Report: Royals sign RHP Wacha, OF Renfroe to two-year deals
KANSAS CITY, Mo. (AP) — Royals general manager J.J. Picollo knew he needed to upgrade his rotation and fill a corner outfield spot this offseason.
He took care of both tasks Friday.
In the latest moves in what has become a busy offseason in Kansas City, the Royals agreed to a $32 million, two-year deal with pitcher Michael Wacha and a $13 million, two-year contract with outfielder Hunter Renfroe, people familiar with the negotiations told The Associated Press. The people spoke on condition of anonymity because the agreements had not been announced.
Wacha's deal calls for a $16 million salary next season and contains a $16 million player option for 2025, while Renfroe will get a $5.5 million salary next season with a $7.5 million player option for 2025 and a $1 million buyout.
In addition. the Royals traded outfielder Edward Olivares to the Pittsburgh Pirates for minor league outfielder Deivis Nadal. The 21-year-old Nadal hit .212 with eight homers, 39 RBIs and 33 stolen bases in 101 games for Class A Bradenton last season.
Already this offseason, the Royals signed right-hander Seth Lugo to a $45 million, three-year deal; left-hander Will Smith to a $5 million contract to close out games; agreed with right-handed reliever Chris Stratton on a $4 million deal; signed utility man Garrett Hampson for $2 million; and swung trades with Atlanta to acquire right-handed reliever Nick Anderson and right-handed starter Kyle Wright, who will be ready in 2025 after rehabbing from shoulder surgery.
“We feel like it's time for us to make a significant move,” Picollo said this week, while introducing Lugo during a news conference at Kauffman Stadium and alluding to the fact that the AL Central is wide open heading into next season.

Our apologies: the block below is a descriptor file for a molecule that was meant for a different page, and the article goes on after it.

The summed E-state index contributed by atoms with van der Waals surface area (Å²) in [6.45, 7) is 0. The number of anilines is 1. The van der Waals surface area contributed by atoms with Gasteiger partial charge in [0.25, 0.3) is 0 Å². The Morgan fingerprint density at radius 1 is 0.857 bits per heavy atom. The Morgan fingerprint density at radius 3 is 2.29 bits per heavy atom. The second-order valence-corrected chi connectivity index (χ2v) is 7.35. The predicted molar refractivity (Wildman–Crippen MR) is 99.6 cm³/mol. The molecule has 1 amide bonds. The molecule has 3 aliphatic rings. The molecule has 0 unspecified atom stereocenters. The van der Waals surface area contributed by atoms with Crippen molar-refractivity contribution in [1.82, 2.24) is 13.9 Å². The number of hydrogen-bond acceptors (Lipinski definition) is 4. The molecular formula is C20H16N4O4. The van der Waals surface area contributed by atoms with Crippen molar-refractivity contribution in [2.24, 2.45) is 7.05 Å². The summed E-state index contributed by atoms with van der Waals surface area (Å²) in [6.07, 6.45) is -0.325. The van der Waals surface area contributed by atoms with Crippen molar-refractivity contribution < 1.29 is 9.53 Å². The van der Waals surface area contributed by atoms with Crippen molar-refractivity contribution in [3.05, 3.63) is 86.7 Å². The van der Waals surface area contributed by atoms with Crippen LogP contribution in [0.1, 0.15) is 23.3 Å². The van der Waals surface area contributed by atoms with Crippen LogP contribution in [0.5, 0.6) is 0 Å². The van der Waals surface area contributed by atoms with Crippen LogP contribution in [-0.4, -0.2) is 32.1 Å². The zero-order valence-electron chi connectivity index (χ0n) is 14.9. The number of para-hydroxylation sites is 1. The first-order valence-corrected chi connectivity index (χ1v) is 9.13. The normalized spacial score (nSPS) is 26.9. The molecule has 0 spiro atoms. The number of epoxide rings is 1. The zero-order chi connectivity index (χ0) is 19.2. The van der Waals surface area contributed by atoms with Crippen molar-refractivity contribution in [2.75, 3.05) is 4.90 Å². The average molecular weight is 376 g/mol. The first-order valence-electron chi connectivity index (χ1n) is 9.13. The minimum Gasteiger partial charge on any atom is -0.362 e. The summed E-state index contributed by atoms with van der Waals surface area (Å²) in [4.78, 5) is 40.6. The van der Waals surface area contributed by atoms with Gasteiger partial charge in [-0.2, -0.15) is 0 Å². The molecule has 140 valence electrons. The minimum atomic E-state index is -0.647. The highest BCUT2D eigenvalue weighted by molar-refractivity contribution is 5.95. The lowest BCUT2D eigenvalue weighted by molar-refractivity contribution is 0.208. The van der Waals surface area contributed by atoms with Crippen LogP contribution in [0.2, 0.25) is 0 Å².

The Royals have been busy the past couple of weeks due to necessity and opportunity.
On the field, the necessity comes in the overhaul of a roster that lost 106 games in manager Matt Quatraro's first season, when depth issues, injuries and ineffectiveness conspired against them. Off the field, the necessity comes in trying to prove to a weary fanbase of their desire to compete just as they are trying to gain public support for a new stadium.
The opportunity comes in the fact that many of the Royals' best players, such as Bobby Witt Jr., Vinnie Pasquantino and Maikel Garcia, are not yet eligible for arbitration, which means they are playing on modest salaries. And that has given the Royals some financial flexibility to surround them with some veteran players.
The 32-year-old Wacha, who was teammates with Lugo this past season in San Diego, was 14-4 with a 3.22 ERA in 24 starts for the Padres. He didn't pitch for the Padres between July 1 and Aug. 15 because of right shoulder inflammation.
Wacha was an All-Star in 2015 with the Cardinals, and is 88-54 with a 3.96 ERA over 11 seasons that have included stints with the Mets, Rays and Red Sox. Along the way, the right-hander was the MVP of the 2013 NL Championship Series.
Renfroe, who turns 32 next month, is primarily a right fielder but also plays center and first base. He hit .233 with 20 homers and 60 RBIs this past season for the Angels and Cincinnati, which claimed him off waivers on Aug. 31 as Los Angeles cut payroll to try to avoid the luxury tax.
Renfroe has a career .239 average but provides some pop that the Royals were seeking in their lineup. He's hit 177 homers with 454 RBIs in eight big league seasons that include time with the Padres, Rays, Red Sox and Brewers.
“There is a core here that we like a lot,” Picollo said. “We’ve talk about Bobby and Vinnie, but adding pieces around that core was important, and also just experience. Getting guys who have experience in the game that our players have not experienced is a big part of it. When you put those two things together, you hopefully get a mixture of guys that come together, play for one another, put team ahead of themselves and you end up doing some special things together."
Blum reported from New York.
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